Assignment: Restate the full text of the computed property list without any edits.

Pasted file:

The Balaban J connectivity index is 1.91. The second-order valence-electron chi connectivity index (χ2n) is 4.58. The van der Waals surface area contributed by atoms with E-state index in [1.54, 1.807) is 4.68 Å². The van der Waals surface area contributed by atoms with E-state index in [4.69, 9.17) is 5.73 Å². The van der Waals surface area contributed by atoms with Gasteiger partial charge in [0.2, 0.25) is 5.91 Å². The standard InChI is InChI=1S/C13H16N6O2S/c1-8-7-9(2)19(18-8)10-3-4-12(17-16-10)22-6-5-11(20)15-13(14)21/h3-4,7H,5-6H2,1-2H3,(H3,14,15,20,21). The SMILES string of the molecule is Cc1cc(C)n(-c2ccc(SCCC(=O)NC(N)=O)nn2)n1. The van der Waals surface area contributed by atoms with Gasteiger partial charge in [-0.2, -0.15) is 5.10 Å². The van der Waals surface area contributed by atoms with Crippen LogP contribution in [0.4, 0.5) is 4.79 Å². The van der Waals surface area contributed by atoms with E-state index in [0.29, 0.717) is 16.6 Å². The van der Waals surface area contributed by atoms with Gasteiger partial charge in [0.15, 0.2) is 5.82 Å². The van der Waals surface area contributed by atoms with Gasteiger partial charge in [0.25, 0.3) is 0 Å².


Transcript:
The Balaban J connectivity index is 1.91. The second-order valence-electron chi connectivity index (χ2n) is 4.58. The van der Waals surface area contributed by atoms with E-state index in [1.54, 1.807) is 4.68 Å². The van der Waals surface area contributed by atoms with E-state index in [4.69, 9.17) is 5.73 Å². The van der Waals surface area contributed by atoms with Gasteiger partial charge in [0.2, 0.25) is 5.91 Å². The standard InChI is InChI=1S/C13H16N6O2S/c1-8-7-9(2)19(18-8)10-3-4-12(17-16-10)22-6-5-11(20)15-13(14)21/h3-4,7H,5-6H2,1-2H3,(H3,14,15,20,21). The SMILES string of the molecule is Cc1cc(C)n(-c2ccc(SCCC(=O)NC(N)=O)nn2)n1. The van der Waals surface area contributed by atoms with Gasteiger partial charge in [-0.2, -0.15) is 5.10 Å². The van der Waals surface area contributed by atoms with Crippen LogP contribution in [0.4, 0.5) is 4.79 Å². The van der Waals surface area contributed by atoms with E-state index in [0.29, 0.717) is 16.6 Å². The van der Waals surface area contributed by atoms with Gasteiger partial charge in [0.15, 0.2) is 5.82 Å². The van der Waals surface area contributed by atoms with Gasteiger partial charge in [0.25, 0.3) is 0 Å².